Analysis: Kan. GOP pushed tax plan as old business

Kansas state Rep. Larry Hibbard, a Toronto Republican, confers with Landon Fulmer, center, GOP Gov. Sam Brownback's chief of staff, and Caleb Stegall, right, the governor's chief counsel, during the House's debate on tax legislation supported by Brownback, late Saturday, June 1, 2013, at the Statehouse in Topeka, Kan. Hibbard does not support the plan. (AP Photo/John Hanna)

TOPEKA, Kan. (AP) — Gov. Sam Brownback’s Republican allies in the Kansas Legislature overcame resistance to raising new revenues by describing their proposals as old business left on lawmakers’ agenda from last year.

Legislators approved a bill canceling most of a sales tax decrease scheduled for July and adjusting income tax laws. The state treasury would gain a net $777 million in revenues over the five years.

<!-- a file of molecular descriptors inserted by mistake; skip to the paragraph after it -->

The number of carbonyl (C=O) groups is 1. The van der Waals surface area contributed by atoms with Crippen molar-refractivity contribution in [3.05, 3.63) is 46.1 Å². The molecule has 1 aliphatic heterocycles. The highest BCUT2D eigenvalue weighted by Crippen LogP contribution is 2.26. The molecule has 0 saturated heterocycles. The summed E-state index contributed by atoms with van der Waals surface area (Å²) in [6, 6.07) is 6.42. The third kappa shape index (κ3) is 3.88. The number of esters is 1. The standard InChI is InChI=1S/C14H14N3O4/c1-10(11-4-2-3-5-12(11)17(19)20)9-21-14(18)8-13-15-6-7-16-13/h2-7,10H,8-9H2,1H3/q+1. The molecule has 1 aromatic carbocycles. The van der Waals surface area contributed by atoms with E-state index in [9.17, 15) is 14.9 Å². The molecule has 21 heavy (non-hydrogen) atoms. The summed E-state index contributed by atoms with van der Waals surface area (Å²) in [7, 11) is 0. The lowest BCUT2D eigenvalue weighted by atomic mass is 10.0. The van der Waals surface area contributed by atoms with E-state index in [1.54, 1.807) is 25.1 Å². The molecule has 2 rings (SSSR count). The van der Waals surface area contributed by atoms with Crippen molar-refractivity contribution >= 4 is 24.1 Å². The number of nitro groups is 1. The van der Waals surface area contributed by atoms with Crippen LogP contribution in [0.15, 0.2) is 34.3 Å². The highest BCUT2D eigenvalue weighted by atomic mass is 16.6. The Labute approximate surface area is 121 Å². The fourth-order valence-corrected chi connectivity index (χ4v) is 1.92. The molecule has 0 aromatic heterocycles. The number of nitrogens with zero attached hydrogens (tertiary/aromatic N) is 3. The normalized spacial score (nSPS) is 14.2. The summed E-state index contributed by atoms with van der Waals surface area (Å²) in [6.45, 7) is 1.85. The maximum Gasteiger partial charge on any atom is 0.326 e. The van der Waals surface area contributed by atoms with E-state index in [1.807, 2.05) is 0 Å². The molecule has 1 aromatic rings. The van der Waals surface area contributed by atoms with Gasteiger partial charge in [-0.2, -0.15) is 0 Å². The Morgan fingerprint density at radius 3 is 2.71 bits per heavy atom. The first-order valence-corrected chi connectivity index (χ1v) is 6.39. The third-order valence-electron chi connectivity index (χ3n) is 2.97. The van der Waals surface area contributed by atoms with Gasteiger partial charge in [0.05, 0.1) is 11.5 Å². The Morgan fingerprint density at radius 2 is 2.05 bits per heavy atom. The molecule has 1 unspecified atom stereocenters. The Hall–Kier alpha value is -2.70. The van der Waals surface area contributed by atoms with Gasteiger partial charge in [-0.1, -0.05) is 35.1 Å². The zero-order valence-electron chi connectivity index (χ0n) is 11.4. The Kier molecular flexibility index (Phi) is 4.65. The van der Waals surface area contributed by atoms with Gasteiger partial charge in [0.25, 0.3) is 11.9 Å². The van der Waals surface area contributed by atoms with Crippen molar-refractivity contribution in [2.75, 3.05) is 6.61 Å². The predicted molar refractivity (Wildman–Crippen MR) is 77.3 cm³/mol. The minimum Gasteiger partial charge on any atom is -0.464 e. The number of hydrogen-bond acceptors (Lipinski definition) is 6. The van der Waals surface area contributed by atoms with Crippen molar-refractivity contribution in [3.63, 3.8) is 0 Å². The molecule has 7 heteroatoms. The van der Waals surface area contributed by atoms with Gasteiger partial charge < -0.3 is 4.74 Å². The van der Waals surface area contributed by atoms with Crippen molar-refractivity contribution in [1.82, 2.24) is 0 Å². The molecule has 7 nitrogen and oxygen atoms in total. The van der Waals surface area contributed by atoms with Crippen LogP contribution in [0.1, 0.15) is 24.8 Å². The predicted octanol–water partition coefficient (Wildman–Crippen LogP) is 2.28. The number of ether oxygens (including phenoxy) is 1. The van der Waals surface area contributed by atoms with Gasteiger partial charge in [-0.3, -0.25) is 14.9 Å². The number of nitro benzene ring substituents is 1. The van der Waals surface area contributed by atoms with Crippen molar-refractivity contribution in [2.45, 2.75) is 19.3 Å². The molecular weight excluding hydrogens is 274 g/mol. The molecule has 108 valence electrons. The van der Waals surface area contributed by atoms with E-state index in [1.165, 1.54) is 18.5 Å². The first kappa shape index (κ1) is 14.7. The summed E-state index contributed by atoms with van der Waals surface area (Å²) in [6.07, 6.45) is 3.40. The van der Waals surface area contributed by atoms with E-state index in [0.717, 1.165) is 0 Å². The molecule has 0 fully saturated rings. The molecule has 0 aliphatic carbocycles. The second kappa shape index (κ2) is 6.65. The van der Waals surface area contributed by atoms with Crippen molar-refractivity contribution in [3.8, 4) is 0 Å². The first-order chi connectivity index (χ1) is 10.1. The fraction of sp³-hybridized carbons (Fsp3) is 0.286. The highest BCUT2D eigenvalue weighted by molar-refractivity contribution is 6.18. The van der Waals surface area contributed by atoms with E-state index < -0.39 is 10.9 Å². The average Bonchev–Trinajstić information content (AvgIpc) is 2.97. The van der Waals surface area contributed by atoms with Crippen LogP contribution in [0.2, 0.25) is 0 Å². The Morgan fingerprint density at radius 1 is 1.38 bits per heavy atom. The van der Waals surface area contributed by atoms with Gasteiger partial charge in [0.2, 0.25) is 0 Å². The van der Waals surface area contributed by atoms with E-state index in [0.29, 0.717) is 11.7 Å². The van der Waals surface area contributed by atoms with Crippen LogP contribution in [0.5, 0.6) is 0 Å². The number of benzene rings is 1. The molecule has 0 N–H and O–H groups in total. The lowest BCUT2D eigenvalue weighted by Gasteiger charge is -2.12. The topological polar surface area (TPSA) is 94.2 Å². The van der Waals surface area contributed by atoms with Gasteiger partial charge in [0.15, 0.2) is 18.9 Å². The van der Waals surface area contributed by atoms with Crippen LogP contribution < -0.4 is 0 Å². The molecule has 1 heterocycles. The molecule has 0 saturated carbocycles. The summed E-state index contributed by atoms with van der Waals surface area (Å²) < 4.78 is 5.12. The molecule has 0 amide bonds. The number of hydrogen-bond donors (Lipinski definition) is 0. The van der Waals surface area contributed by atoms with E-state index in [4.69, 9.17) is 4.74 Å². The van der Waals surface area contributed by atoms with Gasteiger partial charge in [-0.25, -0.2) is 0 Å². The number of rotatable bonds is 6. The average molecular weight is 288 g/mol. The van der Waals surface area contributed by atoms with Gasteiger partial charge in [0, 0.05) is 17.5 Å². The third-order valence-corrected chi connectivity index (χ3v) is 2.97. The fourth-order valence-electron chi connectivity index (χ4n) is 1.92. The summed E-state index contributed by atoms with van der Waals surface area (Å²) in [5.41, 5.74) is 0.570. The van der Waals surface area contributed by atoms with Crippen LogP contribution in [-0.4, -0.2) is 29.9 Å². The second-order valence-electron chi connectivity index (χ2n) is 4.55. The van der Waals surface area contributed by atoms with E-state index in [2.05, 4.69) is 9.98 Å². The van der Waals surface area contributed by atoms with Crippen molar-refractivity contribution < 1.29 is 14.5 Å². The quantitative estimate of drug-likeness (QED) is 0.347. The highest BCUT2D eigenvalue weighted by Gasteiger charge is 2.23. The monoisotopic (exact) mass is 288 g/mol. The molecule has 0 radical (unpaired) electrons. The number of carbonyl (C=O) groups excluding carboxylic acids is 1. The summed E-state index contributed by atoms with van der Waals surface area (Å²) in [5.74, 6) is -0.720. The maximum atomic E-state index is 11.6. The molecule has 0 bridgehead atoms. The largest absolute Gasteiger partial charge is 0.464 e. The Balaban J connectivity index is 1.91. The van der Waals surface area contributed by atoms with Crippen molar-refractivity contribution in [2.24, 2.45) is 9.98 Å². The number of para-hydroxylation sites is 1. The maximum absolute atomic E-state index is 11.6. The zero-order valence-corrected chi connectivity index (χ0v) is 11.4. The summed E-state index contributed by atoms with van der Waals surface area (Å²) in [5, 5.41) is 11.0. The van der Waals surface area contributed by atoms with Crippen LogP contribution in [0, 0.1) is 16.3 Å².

The revenue-raisers are tied to further reductions in personal income tax rates. The governor had trouble getting a plan through the Legislature because anti-tax, conservative Republicans saw such proposals as tax increases.

Brownback and his allies spent much of their time answering the allegations. They described this year’s as parts of a package lawmakers should have passed last year in approving massive personal income tax cuts.

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